DR. MARTIN: Thank you for that question. To date, we have been supporting the Africa CDC. We have put two of our technical staff in Addis, who are working with the leadership at the Africa CDC in setting up what's called 'event-based surveillance'. And what that means is people are scanning the radios, scanning newspapers, looking at what's happening on the internet and social media, looking for different words or different topics to see if there may be rumors of an event, a public health event or emergency occurring. Maybe somebody says, 'my friend was not feeling well and went to the pharmacy' or 'we have' - you know - 'multiple cases of acute watery diarrhea,' and to be able to use this information, then, to do a proper surveillance investigation before things are - or may not have been - reported to a health facility. So we are working with the Africa CDC in setting up this type of surveillance across the borders of the countries and on the continent.

We also have been supporting through providing funds. Through the year October of 2019 we have committed 10 million U.S. dollars to support the hiring of key staff that will be important for conducting investigations and for surging, when there’s an event, to help countries. The other area that we have been supporting is working on sharing some of our technical knowledge and what can be adapted, both in the laboratory and diagnostics. Thank you.

MODERATOR: Our next question will go to the listening party in Accra, Ghana - the U.S. Embassy in Accra. Operator, can you open the line, please?

MEDIA: Yes, my name is Goodwill Arthur Manesah, I work for the Ghana News Agency, that’s a news agency in Ghana. When the Ebola outbreak occurred in West Africa, even though Ghana did not experience the outbreak, the Ghanaian authority wanted to share the Ebola vaccine in our community, to help [UNCLEAR] so that [UNCLEAR] to be implemented in other regions. But the Ghanaian community, the people were not happy with that because of lack of education among the public. People thought when the vaccination was implemented, that people would be infected with the Ebola virus, so people were kicking against its implementation in that community. So I think - I want to find out - how CDC will help in educating the public regarding this vaccine, because the purpose of this project is to prevent outbreaks, and so if the Ghanaian authority want to prevent future occurrence of disease and they want to carry out this, and I think it's in the right direction, but how to get the people to support it is a problem. So I want your comment on this.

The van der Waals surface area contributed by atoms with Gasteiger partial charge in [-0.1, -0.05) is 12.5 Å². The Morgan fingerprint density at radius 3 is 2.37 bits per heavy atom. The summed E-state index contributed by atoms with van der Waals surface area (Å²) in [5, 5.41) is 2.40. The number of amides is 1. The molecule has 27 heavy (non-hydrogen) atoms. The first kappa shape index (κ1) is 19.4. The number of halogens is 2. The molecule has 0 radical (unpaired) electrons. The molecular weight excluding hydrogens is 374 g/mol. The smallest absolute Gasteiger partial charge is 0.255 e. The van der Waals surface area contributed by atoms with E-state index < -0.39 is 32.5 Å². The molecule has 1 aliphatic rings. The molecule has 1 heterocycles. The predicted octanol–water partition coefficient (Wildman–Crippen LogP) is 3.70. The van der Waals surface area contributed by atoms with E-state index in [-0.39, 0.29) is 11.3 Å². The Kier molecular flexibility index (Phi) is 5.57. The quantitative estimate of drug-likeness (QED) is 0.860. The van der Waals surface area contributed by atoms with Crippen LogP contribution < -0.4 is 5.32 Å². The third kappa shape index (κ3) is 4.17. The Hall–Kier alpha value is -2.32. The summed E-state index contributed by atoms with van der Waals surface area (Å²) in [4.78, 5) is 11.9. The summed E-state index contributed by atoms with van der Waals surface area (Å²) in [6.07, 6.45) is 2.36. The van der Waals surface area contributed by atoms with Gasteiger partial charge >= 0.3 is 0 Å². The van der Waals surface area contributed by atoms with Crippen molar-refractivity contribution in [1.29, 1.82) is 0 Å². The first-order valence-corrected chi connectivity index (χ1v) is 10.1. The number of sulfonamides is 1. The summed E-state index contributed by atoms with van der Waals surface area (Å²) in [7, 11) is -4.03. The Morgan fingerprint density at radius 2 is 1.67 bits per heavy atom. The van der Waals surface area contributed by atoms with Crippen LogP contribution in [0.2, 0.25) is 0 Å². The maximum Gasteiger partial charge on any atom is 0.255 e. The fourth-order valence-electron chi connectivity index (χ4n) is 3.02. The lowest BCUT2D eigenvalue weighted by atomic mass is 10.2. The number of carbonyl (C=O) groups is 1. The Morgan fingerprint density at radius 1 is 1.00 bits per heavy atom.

DR. MARTIN: You brought up a very good point. You can have the best intervention, such as a vaccine or medicine, but it is up to a person to take that, and it is up to a community to decide that they want to implement, and so the role of the individual and the engagement of community is so critical, both in prevention, and also when there’s an outbreak or an emergency occurring. We saw this also very clearly with burial practices in the three countries, which was not going along with tradition, and so then they started to hide information, and there was more disease spread. So the importance of really talking to the community, finding out who are the key influencers, how to make sure that people understand, and then can translate that to their communities about the information, about why this is important, why it is of value to them, and to find ways not to disrupt cultures or traditions, but to see ways that you can still work with this but recognizing the value of the intervention.

With vaccines, this is always an issue, especially, as you said, there was no Ebola in Ghana. So the importance of understanding why a vaccine may need to be tested in terms of a trial to get data to understand how the vaccine works, how it can protect. All of this requires much planning in terms of the communication component. Working with the communities and the people beforehand, answering questions, and making sure that they understand the value of this, as well, in the way that they’re able to comprehend, and to assert in their values of what they're doing with their lives. So the communications piece cannot be left until the end, it needs to be started at the same time when you want to look at vaccine introduction, and it requires ongoing information, being very open and developing that trust so that there can be future engagement and being accepting of different interventions. Thank you.